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Effects of Landscape Changes on Species Viability: A Case Study from Northern Slovakia

Department of Geography and Applied Geoinformatics, University of Prešov, 081 16 Prešov, Slovakia
Alterra WUR, 6700AA Wageningen, The Netherlands
Department of Environmental Ecology, Comenius University, 842 15 Bratislava, Slovakia
Swiss Federal Institute for Forest, Snow and Landscape Research WSL, 8903 Birmensdorf, Switzerland
Institute of Geography, Slovak Academy of Sciences, 814 73 Bratislava, Slovakia
Author to whom correspondence should be addressed.
Sustainability 2018, 10(10), 3602;
Submission received: 7 September 2018 / Revised: 27 September 2018 / Accepted: 7 October 2018 / Published: 10 October 2018
(This article belongs to the Section Sustainable Urban and Rural Development)


Urbanization, increasing road networks, agricultural intensification, and land abandonment are widespread land change processes found in most European landscapes. As land changes affect animal species and their populations, there is a need to evaluate the effects of future developments on the viability of protected species. In this paper, we model population size and viability of selected indicator species for a selected area in Slovakia. Our results indicate that selected species are viable in the current landscape composition. However, the expected spread of settlement and the increase of road density in this area would likely lead to decline and loss of viability of species. Similarly, continuous land abandonment followed with spontaneous reforestation would likely trigger a decline of grassland species. In contrast, developing a biocorridor and restoration of existing green elements as modeled in our conservation scenario would strongly improve the viability of all species and avoid the impact of the expected developments. Our results underline the actions that prevent further loss of biodiversity in human-dominated landscapes and, thus, have particular importance for landscape planning and decision-making processes.

1. Introduction

During the last hundred years, more than half the landscapes in Europe exhibited some change driven by human needs [1]. Urbanization and change of the agricultural areas are the most widespread land changes in recent decades [2]. These changes have multiple, often negative impacts on biodiversity and distribution of animal species [3,4], while protected areas worldwide are not isolated from human activity influences [5,6,7]. The increase of urban areas may lead to habitat loss, diminishing habitat area, and a decrease of landscape elements, such as small forested patches, hedgerows, and riparian zones. Construction of road networks increase the barriers for animal movement that weakens population viability and might even lead to local extinction of some species [8,9]. The environmental consequences of agricultural intensification include the increased use of fertilizers and biocides, land draining, irrigation, and the loss of many biodiversity-rich landscape features [10]. On the other hand, agricultural abandonment followed by succession and spontaneous reforestation may improve the biodiversity [11]. However, abandonment on agricultural fields often leads to transformation of the vegetation structure, changes of species distribution, simplification of composition of communities [12], and a decrease in total species diversity [13]. Since the processes of intensification and abandonment are important forces driving central Europe landscape change, the issue is of great concern for landscape planning agencies [14].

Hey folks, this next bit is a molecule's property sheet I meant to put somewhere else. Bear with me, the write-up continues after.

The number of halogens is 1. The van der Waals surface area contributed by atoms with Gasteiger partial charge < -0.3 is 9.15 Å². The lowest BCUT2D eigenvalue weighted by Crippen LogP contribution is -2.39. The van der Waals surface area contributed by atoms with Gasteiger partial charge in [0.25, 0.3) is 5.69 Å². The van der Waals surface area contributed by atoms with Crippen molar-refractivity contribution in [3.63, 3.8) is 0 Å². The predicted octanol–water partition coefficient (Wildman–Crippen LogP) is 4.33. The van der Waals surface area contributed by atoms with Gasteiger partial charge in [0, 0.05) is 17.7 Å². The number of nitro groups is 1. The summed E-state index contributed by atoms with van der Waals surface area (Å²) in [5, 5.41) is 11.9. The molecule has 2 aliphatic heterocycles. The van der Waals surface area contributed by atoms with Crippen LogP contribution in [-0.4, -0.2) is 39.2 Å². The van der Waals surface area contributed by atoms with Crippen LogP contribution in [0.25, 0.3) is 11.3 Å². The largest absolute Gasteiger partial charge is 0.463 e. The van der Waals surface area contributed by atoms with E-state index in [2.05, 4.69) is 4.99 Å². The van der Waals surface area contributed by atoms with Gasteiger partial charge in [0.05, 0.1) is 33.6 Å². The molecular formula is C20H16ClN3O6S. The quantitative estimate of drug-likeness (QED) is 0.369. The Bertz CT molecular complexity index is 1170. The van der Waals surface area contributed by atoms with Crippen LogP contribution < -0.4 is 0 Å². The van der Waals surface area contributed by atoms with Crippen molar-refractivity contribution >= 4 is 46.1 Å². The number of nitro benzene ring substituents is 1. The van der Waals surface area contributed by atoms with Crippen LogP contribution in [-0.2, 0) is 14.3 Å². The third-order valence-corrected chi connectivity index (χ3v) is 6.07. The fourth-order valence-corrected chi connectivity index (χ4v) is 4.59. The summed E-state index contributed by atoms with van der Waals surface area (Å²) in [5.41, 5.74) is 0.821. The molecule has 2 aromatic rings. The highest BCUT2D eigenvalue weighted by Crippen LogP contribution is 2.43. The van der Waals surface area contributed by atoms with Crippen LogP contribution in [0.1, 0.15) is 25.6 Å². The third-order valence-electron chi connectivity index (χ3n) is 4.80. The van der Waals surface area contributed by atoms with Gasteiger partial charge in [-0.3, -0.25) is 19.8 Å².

Ecological networks are proclaimed to be an adaptation strategy to help species survive in a human-dominated landscape. Part of the network strategy is to conserve and restore dispersal corridors and stepping stones, which function as habitat structures between core nature areas and facilitate the biological conductivity in the landscape [15]. Ecological corridors or biocorridors, thus, have an important role in nature conservation. Some corridors are designed to prevent isolation of certain selected species. Other corridors are designed to compensate polarizing areas of intensive human activity. In this study, we selected a representative area of fragmented and intensively human-used landscape that may be considered as a vital biocoridor between two interlinking protected Natura 2000 sites: Biosphere reserve Tatras and Levočské vrchy Mts. In the area, a terrestrial biocorridor of national importance was proposed as part of the official National Ecological network in Slovakia [16]. However, most riparian biocorridors exist in the Popradská kotlina basin where the realization of terrestrial biocorridors is difficult due to intensive human-based land use [17].